Confessions of a New Runner (And How I Finally Learned to Stick With It)

A noncommittal dabbler in running finally goes all in.

Running: It’s an activity people are either obsessed with it (like, to the point of eye rolls) or vehemently dislike. I’m here to say that I’m a proud recent convert to the former group. Now, like any good runner, I’m going to talk your ear off about it.

I’ll admit it: In the past I have always chosen a fitness class over running. In fact, I did the fitness classes so I didn’t have to run. I played basketball and dabbled in a few other sports through middle and high school where running was a thing, and that was okay, because I had to do it. But “recreational” running was never a pastime that interested me. But for a little over a month now, I’ve hit a good stride (ya see what I did there?) with running. And, shockingly, I don’t dread it — I actually look forward to my jaunts and try to squeeze it in whenever I can.

Now, I can’t say that I haven’t tried to get into running before, because I have — unsuccessfully. But this time around I’m doing things a little differently. Below you’ll find the six running tips and tricks that I’ve picked up in my short but impactful time as a runner.

1. Running buddies are a MUST.
Realizing this has been absolutely KEY in my maintaining my running efforts. My meet-ups with running buddies help with the consistency of my running routine, because the dates we pencil in for runs are pretty much the only days our schedules allow, making it feel kind of mandatory (in my head at least). Hitting the road (er, sidewalk) with friends — for me, at least — also makes it a lot more fun. It’s not like we’re chatting the whole time (insert pants here), but the company is nice. The group dynamic is also slightly competitive, not in that I want to beat them or that it’s by any means a race, but more that I have to keep pace with the group and push myself. Plus, we usually hang out for a little afterwards so we do get to chat and catch up eventually, making the running session a social activity.

2. It’s all about location.
I always thought that running on treadmills was supposed to be the easiest option: You don’t have to deal with the elements, you can control more of what’s happening with the speed and incline and, since treadmills are most often at the gym, you feel inclined to pick up some weight while you’re there. Well, I learned that this is not the case for me — right now, at least.

Running outside has made such a difference for me. And to take the outside thing a step further, I like to run in lap-like patterns. So, around a couple blocks and back or at this square-ish park by my house. It’s easier for me to keep track of the distance and is definitely helpful for me to keep an end in sight. Running aimlessly, as sexy as it sounds, makes me feel impatient. (Not sure what that says about my personality …)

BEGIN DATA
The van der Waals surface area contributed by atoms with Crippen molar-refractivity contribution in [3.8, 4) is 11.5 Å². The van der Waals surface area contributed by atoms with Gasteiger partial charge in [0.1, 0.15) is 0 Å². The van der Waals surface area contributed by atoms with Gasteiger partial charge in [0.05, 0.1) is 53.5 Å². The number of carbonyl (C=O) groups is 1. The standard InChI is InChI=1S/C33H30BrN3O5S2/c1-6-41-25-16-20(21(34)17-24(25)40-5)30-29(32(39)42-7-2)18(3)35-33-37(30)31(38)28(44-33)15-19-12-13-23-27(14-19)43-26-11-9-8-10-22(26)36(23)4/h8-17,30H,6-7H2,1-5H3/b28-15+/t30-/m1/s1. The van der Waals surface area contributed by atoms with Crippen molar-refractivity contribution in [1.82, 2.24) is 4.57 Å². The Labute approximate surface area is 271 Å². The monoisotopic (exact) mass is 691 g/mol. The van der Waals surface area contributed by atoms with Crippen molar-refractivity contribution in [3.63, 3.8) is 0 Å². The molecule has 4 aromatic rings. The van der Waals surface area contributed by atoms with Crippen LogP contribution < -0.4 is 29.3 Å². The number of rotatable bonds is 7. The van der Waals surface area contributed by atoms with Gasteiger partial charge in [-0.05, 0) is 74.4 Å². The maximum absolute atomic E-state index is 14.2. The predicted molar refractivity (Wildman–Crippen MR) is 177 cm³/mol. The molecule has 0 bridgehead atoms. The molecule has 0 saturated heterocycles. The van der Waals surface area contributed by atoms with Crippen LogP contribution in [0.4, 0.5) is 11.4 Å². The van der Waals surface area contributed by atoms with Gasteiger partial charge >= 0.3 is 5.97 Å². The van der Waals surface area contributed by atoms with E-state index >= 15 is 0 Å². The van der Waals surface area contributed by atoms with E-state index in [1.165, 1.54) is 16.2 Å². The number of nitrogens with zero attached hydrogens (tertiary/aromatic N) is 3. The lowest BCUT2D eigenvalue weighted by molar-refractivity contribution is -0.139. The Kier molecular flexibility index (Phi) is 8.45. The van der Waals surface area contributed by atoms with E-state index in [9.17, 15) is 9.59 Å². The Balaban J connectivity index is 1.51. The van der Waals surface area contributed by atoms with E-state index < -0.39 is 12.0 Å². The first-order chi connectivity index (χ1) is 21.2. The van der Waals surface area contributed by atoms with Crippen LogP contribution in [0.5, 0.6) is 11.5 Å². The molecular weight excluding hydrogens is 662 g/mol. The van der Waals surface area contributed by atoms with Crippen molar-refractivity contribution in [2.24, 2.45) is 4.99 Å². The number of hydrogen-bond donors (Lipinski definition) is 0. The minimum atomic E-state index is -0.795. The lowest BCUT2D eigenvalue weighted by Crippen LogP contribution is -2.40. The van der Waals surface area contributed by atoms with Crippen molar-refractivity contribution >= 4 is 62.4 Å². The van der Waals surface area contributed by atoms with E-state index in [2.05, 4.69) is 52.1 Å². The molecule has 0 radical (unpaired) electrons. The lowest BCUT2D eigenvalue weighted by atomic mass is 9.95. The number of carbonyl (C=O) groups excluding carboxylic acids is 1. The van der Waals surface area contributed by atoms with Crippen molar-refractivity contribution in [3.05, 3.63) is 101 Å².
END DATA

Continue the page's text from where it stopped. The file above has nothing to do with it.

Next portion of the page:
3. My running habit has made me healthier, even off the trails.
Pre-running me was definitely a healthy eater. (I love me some vegan mayo, but I’m certainly not a total junk-food vegan.) But since my running career has taken off (ha), I find myself wanting to eat more healthfully than ever — less vegan mayo, more just straight-up veggies and protein for dinner. When I’m making my weekly grocery list, I find myself typing “Healthy Vegan Recipes” in the Pinterest search bar and really investigating to find the healthiest ones. Basically what I’m saying is this: Running has inspired me to have healthier habits, even when I’m not pounding the pavement.

4. Apps really are worth obsessing over.
When I’m not with my actual running buddies, I utilize a virtual running buddy in the form of a running app, Runkeeper. It keeps track of your pace, the length of time you’ve been running and your mileage. And, if you have headphones in, it periodically interrupts your tunes to give you updates about all of that info, which is super helpful because there’s none of that struggling to unlock your phone while still trying to keep your stride and not run into a tree. (Or is that just hard for me?)

On a serious note, I think this app has played a big part in me learning to enjoy running. The stats have given me a little confidence — I realized that I don’t suck as much at running as I thought. I can actually run a mile straight, without walking, and that mile isn’t even all that slow! Plus, I can look back at previous runs to see my progress, which helps me to see how far I’ve come. (Hey, ego boost!)

5. Running really does feel good (no, really!).
Okay, I finally get it when people say, “I’m addicted to running.” When I get home from a run I feel so energized and just generally jazzed about life. When I got home from a recent run, my boyfriend literally asked if I did drugs or something — which, of course I didn’t. I’m telling you: jazzed. Endorphins, man!

During and after a run, all of my insides feel how I think they always should feel. And my knee, which has given me trouble since an ACL repair five or so years ago, feels better than ever — I don’t even feel the need to wear a brace anymore. Plus, now, after a month of sticking to a steady running schedule, I feel totally ripped. Okay, not totally ripped, but I can now see definition in my abs where I didn’t before.

6. It gets easier!
People always said this to me but I never believed them — probably because I never stuck with a running kick long enough for it to actually get easier. But now, I find that the runs that used to feel miserable and endless halfway in now fly by and I find myself pushing on for a little longer each time.

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